Crackling kiosk

Article

November 27, 2021

The Chinese pavilion (in Russian: Китайская беседка ?, transliterated: Kitajskaja besedka, literally "Chinese gazebo"), better known as a crackling kiosk (in Russian: Скрипучая беседка ?, transliterated: Skedripučaja an architectural , in Russia. The building is located at the entrance to the Chinese village, an orientalizing architectural complex located at the Catherine Palace in the city of Pushkin. The name of the building refers to the creaking sound produced by the metal weather vane placed on its top when it is hit by the wind.

History

Catherine II's taste for Chinese culture is reflected in the Chinoiserie of Alexander Park, including the crackling kiosk. The pagoda was built from 1778 to 1786, coinciding with the beginning of the construction of the Chinese village (which, however, will be completed only after the death of Catherine II). The original project is believed to be by Georg Friedrich Veldten (known in Russia as Jurij Fel'ten) and that the architects Ilya Neelov and Antonio Rinaldi participated in the work. structure was damaged during the Second World War, but was restored between 1954 and 1956. The restorers, including Anatolij Treskin, worked mainly on wooden sculptures, in granite and marble and recreated most of the lost parts starting from of new sketches. The ceiling of the main hall and that of the first floor have been renovated, as well as the sculptures of dragons in the corners of the roof, originally made by the sculptor of French origin Pavel Brioullo. A series of hieroglyphs on the front door were replaced with text in Chinese characters that read "welcome". However, the Chinese pavilion was damaged again, so a new restoration was required. The works for the new restoration should have started in 1992, but were postponed to 1997 due to the financial difficulties of the time in the Russian state budget. The roof of the Chinese summer house was replaced by a new one made of zinc.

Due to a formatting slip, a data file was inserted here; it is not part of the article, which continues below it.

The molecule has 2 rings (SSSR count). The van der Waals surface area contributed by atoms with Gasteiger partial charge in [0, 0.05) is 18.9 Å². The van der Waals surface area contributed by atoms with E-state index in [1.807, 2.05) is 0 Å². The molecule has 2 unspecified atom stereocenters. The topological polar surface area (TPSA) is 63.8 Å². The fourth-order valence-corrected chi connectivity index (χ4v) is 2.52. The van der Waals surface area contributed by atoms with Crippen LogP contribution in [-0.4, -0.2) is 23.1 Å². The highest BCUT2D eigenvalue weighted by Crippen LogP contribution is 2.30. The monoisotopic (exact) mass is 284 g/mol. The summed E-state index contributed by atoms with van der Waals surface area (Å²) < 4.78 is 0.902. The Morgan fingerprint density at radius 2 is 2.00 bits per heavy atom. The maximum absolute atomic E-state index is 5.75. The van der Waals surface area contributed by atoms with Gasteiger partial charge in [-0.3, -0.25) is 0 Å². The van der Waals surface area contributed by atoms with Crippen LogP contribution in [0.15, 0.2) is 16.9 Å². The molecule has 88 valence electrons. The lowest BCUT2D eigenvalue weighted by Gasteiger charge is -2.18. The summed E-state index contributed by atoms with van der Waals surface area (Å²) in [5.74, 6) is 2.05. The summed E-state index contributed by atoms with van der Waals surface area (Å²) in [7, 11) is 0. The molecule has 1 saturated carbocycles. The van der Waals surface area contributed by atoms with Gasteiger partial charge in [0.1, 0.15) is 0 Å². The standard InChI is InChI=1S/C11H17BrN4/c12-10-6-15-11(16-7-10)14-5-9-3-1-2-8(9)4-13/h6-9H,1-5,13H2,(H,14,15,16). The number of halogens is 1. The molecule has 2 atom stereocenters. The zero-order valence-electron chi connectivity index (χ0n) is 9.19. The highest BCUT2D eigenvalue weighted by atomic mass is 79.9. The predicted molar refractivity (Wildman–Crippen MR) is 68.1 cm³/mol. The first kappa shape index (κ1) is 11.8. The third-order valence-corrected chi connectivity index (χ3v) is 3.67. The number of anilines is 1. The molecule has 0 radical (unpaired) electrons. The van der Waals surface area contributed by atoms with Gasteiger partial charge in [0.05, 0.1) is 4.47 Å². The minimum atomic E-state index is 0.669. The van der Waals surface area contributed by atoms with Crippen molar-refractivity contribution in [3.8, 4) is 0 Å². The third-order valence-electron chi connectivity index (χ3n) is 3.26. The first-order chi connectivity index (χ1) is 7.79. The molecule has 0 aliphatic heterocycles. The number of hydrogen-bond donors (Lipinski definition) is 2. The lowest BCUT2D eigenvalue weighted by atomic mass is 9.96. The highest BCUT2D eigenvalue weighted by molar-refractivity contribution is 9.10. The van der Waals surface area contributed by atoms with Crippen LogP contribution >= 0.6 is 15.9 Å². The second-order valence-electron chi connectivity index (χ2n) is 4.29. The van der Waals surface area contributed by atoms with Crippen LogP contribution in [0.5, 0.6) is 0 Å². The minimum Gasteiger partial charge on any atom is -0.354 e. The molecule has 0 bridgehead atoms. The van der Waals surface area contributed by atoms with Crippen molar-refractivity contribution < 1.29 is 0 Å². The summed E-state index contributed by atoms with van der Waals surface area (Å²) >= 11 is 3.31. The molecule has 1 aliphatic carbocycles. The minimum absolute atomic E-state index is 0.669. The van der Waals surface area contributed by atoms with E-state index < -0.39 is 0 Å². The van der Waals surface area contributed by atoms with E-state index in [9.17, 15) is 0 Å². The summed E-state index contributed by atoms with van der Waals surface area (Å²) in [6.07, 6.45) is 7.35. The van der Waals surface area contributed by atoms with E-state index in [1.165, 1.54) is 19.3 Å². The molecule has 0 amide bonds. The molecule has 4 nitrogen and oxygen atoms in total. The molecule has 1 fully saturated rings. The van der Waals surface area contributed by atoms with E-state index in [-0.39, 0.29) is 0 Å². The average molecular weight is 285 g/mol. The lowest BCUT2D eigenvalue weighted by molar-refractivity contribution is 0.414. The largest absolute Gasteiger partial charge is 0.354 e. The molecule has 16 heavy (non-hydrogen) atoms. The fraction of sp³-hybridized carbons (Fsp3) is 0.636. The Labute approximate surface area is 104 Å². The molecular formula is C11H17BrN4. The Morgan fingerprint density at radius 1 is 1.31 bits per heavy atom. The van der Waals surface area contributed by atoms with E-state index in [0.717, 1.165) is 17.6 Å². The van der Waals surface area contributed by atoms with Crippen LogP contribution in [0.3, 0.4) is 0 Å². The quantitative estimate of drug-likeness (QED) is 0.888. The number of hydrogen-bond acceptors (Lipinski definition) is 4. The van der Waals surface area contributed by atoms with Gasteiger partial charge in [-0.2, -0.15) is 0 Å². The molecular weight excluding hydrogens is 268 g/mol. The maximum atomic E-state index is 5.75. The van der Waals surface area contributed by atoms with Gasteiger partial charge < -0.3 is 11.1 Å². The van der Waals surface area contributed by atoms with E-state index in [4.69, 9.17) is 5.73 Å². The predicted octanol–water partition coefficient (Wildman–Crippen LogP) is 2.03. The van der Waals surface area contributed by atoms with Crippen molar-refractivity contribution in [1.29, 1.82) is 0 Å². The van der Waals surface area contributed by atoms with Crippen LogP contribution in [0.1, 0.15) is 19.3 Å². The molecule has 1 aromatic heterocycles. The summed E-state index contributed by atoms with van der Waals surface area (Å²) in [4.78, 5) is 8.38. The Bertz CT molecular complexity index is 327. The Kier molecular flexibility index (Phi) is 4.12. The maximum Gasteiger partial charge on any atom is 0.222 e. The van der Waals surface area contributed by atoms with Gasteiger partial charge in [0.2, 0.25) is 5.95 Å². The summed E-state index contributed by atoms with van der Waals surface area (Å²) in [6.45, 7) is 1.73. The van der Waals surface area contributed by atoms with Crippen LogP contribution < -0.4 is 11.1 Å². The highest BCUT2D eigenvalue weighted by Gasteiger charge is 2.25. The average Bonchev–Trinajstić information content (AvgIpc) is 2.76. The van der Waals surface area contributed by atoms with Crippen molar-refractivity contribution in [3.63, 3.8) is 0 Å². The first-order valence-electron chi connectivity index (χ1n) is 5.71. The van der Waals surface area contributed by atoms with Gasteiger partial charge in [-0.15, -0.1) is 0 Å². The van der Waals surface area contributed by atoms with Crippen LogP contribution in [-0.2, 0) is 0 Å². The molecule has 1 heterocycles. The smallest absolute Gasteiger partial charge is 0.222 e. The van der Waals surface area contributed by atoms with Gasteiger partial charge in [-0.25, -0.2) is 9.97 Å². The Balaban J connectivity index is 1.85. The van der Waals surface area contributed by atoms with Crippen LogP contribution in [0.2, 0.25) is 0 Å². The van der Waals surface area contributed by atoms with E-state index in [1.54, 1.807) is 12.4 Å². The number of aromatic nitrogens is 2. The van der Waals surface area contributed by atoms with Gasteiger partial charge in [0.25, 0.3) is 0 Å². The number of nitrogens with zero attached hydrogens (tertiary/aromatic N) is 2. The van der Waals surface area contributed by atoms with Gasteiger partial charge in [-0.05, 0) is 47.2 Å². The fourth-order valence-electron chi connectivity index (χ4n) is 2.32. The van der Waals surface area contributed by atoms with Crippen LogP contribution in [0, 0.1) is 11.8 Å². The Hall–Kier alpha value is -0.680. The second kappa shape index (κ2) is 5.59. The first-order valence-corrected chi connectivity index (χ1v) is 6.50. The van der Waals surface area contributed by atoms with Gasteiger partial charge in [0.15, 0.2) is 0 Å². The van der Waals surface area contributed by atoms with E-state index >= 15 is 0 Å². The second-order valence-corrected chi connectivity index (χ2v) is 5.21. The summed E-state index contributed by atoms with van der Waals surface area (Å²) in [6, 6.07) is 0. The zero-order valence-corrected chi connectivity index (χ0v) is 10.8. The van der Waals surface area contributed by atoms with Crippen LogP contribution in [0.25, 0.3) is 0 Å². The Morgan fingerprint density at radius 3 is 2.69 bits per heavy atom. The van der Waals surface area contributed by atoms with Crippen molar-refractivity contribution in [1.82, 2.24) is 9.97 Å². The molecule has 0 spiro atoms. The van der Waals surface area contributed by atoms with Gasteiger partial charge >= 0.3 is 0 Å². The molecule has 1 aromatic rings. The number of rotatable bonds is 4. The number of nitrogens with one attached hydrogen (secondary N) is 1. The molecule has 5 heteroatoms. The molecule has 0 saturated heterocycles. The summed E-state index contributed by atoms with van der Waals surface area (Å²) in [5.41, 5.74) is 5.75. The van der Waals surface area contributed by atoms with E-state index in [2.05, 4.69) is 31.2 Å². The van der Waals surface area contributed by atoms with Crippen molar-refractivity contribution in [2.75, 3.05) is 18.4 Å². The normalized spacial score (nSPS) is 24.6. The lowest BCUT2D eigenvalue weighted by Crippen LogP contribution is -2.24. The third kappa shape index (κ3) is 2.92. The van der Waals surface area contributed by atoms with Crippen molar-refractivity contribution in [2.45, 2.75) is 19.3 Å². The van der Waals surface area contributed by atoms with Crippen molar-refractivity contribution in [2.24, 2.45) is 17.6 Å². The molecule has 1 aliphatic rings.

Description

Located on a narrow isthmus between two ponds, the pavilion is elongated longitudinally. The building has tuff plinths, carved windows and spans and picturesque capitals. The Chinese-style roof (with raised corners) is decorated with gilded wooden dragons originally sculpted by Pavel Brioullo. In 1782 the work of plaster imitation marble was directed by master Bernaskoni. The internal and external decoration were carried out in 1788. Above the lateral spaces of the pavilion there are terraces that have a structure whose roof is supported by quadrangular columns and has a weather vane. The exterior walls of the structure are painted to mimic the shape and color of the marble. Finally, a staircase of twelve stone steps leads to one of the lakes.

Notes

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